Q: You also mentioned that you now have tools to assist you with structural characterization. What are they?
A: For metabolomic samples there is XCMS, a data analysis tool developed at the Scripps Center for Metabolomics, which allows you to do comparative analysis. For instance, if you do multiple LC-MS runs and want to find the differences between the thousands of peaks obtained, this program allows you to align the peaks and find the differences. Another advantage is that this program is linked to METLIN (Metabolite and Tandem MS Database), where you can get an idea based on the accurate mass of the metabolite what compound it might correspond to. It’s not a perfect fit, but it’s a start to give you a clue as to what the compound might be. You have to do more experiments and have chemical standards incorporated to definitely identify the structure of the compound and confirm it. There are other databases that are coming up online for analysis, and the MS software itself is getting easier. It can automate some of the intelligent analysis and give you an idea of what the chemical formula is by eliminating certain possibilities based on the fragmentation pattern.
Q: Does the MS software integrate well into the laboratory informatics management system or LIMS that you have set up?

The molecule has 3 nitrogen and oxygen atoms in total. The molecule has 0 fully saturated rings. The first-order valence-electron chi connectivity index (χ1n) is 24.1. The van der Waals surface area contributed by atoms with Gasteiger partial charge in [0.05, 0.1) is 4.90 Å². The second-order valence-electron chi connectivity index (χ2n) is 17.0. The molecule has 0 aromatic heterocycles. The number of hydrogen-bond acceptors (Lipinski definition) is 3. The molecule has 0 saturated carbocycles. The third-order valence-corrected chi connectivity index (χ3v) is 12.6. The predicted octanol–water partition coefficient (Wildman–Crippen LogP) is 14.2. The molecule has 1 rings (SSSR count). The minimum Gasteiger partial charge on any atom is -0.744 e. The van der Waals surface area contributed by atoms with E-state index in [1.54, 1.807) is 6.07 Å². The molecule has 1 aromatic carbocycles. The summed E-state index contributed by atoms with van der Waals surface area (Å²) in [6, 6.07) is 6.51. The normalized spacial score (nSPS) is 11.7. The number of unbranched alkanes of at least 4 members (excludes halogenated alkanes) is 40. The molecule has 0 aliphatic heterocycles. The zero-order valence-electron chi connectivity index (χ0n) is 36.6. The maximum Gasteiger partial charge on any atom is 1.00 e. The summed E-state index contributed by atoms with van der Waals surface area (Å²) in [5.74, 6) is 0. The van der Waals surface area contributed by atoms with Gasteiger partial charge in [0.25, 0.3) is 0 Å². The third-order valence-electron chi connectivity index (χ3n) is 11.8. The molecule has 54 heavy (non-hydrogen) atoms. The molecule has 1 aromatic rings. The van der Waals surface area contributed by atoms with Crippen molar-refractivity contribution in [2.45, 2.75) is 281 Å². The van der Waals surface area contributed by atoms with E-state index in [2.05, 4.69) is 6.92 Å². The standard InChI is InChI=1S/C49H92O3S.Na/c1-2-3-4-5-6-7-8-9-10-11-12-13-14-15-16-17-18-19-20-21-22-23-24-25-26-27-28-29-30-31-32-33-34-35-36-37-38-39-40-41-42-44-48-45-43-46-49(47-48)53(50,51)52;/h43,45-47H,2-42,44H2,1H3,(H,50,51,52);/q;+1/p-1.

A: We have a LIMS set up to integrate the MS data, but we have to upload the data manually. It helps us automatically track the samples and sends an e-mail to the users when their results are ready. People don’t like paper reports anymore. We have automatic e-mailing and a PDF of all the reports available online, so people don’t have to come in here to get their data.
Q: Do you provide any MS training at your facility?
A: We have two or three MS instruments that have open access, and students and postdoctoral fellows receive training on how to use them. Most manufacturers provide an interface for open-access instruments, and it masks all the complicated parts of the instruments. You just have to load a method, give it a sample name, and then hit start. The samples are then run under this user interface with everything being controlled automatically. We do discuss sample preparation techniques with our users for all our instruments. We individualize the sample prep depending on the nature of the samples and the experiment, and it’s handled on a case-by-case basis.
Q: Is there an MS instrument out in the market that you wish you had in your facility?